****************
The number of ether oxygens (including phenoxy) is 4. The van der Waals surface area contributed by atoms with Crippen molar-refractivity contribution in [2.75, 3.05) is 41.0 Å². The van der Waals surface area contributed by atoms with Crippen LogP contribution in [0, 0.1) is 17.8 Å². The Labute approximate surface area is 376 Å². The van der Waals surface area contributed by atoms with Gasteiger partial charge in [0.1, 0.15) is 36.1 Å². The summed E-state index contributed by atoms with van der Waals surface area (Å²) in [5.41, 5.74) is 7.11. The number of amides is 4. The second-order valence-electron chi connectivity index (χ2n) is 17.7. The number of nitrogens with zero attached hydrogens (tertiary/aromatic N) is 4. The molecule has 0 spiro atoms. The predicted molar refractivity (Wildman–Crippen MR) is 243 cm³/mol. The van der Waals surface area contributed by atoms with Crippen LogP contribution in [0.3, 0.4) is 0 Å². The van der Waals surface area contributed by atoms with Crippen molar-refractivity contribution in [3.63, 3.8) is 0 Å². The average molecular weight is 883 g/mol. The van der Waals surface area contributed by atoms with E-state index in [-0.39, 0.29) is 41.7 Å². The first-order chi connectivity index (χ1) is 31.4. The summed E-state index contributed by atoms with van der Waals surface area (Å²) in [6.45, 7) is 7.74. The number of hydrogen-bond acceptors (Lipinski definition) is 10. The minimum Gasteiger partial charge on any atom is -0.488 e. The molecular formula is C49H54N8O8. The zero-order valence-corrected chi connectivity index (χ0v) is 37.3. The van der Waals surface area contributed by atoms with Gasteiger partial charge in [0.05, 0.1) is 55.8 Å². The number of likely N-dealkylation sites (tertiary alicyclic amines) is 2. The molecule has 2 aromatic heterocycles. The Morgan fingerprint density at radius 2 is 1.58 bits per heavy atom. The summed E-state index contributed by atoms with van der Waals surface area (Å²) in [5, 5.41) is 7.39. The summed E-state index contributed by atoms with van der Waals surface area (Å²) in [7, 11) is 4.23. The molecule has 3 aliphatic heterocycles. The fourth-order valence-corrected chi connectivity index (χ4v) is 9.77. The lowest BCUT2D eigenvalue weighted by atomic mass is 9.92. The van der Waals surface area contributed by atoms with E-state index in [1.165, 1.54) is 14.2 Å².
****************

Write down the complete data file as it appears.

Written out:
The number of ether oxygens (including phenoxy) is 4. The van der Waals surface area contributed by atoms with Crippen molar-refractivity contribution in [2.75, 3.05) is 41.0 Å². The van der Waals surface area contributed by atoms with Crippen LogP contribution in [0, 0.1) is 17.8 Å². The Labute approximate surface area is 376 Å². The van der Waals surface area contributed by atoms with Gasteiger partial charge in [0.1, 0.15) is 36.1 Å². The summed E-state index contributed by atoms with van der Waals surface area (Å²) in [5.41, 5.74) is 7.11. The number of amides is 4. The second-order valence-electron chi connectivity index (χ2n) is 17.7. The number of nitrogens with zero attached hydrogens (tertiary/aromatic N) is 4. The molecule has 0 spiro atoms. The predicted molar refractivity (Wildman–Crippen MR) is 243 cm³/mol. The van der Waals surface area contributed by atoms with Crippen LogP contribution in [0.3, 0.4) is 0 Å². The van der Waals surface area contributed by atoms with Crippen molar-refractivity contribution in [3.63, 3.8) is 0 Å². The average molecular weight is 883 g/mol. The van der Waals surface area contributed by atoms with E-state index in [-0.39, 0.29) is 41.7 Å². The first-order chi connectivity index (χ1) is 31.4. The summed E-state index contributed by atoms with van der Waals surface area (Å²) in [6.45, 7) is 7.74. The number of hydrogen-bond acceptors (Lipinski definition) is 10. The minimum Gasteiger partial charge on any atom is -0.488 e. The molecular formula is C49H54N8O8. The zero-order valence-corrected chi connectivity index (χ0v) is 37.3. The van der Waals surface area contributed by atoms with Gasteiger partial charge in [0.05, 0.1) is 55.8 Å². The number of likely N-dealkylation sites (tertiary alicyclic amines) is 2. The molecule has 2 aromatic heterocycles. The Morgan fingerprint density at radius 2 is 1.58 bits per heavy atom. The summed E-state index contributed by atoms with van der Waals surface area (Å²) in [5, 5.41) is 7.39. The summed E-state index contributed by atoms with van der Waals surface area (Å²) in [7, 11) is 4.23. The molecule has 3 aliphatic heterocycles. The fourth-order valence-corrected chi connectivity index (χ4v) is 9.77. The lowest BCUT2D eigenvalue weighted by atomic mass is 9.92. The van der Waals surface area contributed by atoms with E-state index in [1.165, 1.54) is 14.2 Å².